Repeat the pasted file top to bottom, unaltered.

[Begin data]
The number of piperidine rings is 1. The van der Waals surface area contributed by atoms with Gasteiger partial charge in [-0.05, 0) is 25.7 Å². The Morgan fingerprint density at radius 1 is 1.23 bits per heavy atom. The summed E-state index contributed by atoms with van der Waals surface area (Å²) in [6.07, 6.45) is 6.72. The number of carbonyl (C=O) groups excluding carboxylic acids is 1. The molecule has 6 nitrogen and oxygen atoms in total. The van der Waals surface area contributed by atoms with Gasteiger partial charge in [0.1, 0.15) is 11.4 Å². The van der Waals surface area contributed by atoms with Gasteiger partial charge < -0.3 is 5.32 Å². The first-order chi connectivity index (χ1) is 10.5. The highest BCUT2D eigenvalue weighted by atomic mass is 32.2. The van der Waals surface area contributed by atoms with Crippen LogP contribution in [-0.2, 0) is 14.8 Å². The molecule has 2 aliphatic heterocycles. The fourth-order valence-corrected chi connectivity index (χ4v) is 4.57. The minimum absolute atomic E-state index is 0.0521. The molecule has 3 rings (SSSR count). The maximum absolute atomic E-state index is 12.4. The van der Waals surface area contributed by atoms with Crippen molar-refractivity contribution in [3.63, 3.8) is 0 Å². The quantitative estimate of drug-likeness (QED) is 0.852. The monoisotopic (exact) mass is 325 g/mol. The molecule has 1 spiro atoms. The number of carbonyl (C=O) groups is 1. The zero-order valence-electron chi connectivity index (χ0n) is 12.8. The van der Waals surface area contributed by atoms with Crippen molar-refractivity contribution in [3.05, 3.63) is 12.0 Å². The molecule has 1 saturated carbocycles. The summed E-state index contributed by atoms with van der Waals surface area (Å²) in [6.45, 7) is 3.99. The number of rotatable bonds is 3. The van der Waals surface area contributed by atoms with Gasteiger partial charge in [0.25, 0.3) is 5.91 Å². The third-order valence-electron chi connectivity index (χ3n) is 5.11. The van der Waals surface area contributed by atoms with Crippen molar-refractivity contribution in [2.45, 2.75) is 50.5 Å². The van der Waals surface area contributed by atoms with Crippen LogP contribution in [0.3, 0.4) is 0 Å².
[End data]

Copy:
The number of piperidine rings is 1. The van der Waals surface area contributed by atoms with Gasteiger partial charge in [-0.05, 0) is 25.7 Å². The Morgan fingerprint density at radius 1 is 1.23 bits per heavy atom. The summed E-state index contributed by atoms with van der Waals surface area (Å²) in [6.07, 6.45) is 6.72. The number of carbonyl (C=O) groups excluding carboxylic acids is 1. The molecule has 6 nitrogen and oxygen atoms in total. The van der Waals surface area contributed by atoms with Gasteiger partial charge in [0.1, 0.15) is 11.4 Å². The van der Waals surface area contributed by atoms with Gasteiger partial charge < -0.3 is 5.32 Å². The first-order chi connectivity index (χ1) is 10.5. The highest BCUT2D eigenvalue weighted by atomic mass is 32.2. The van der Waals surface area contributed by atoms with Crippen LogP contribution in [-0.2, 0) is 14.8 Å². The molecule has 2 aliphatic heterocycles. The fourth-order valence-corrected chi connectivity index (χ4v) is 4.57. The minimum absolute atomic E-state index is 0.0521. The molecule has 3 rings (SSSR count). The maximum absolute atomic E-state index is 12.4. The van der Waals surface area contributed by atoms with Crippen molar-refractivity contribution in [3.63, 3.8) is 0 Å². The quantitative estimate of drug-likeness (QED) is 0.852. The monoisotopic (exact) mass is 325 g/mol. The molecule has 1 spiro atoms. The number of carbonyl (C=O) groups is 1. The zero-order valence-electron chi connectivity index (χ0n) is 12.8. The van der Waals surface area contributed by atoms with Crippen molar-refractivity contribution in [3.05, 3.63) is 12.0 Å². The molecule has 1 saturated carbocycles. The summed E-state index contributed by atoms with van der Waals surface area (Å²) in [6.45, 7) is 3.99. The number of rotatable bonds is 3. The van der Waals surface area contributed by atoms with Gasteiger partial charge in [0.25, 0.3) is 5.91 Å². The third-order valence-electron chi connectivity index (χ3n) is 5.11. The van der Waals surface area contributed by atoms with Crippen molar-refractivity contribution in [2.45, 2.75) is 50.5 Å². The van der Waals surface area contributed by atoms with Crippen LogP contribution in [0.3, 0.4) is 0 Å².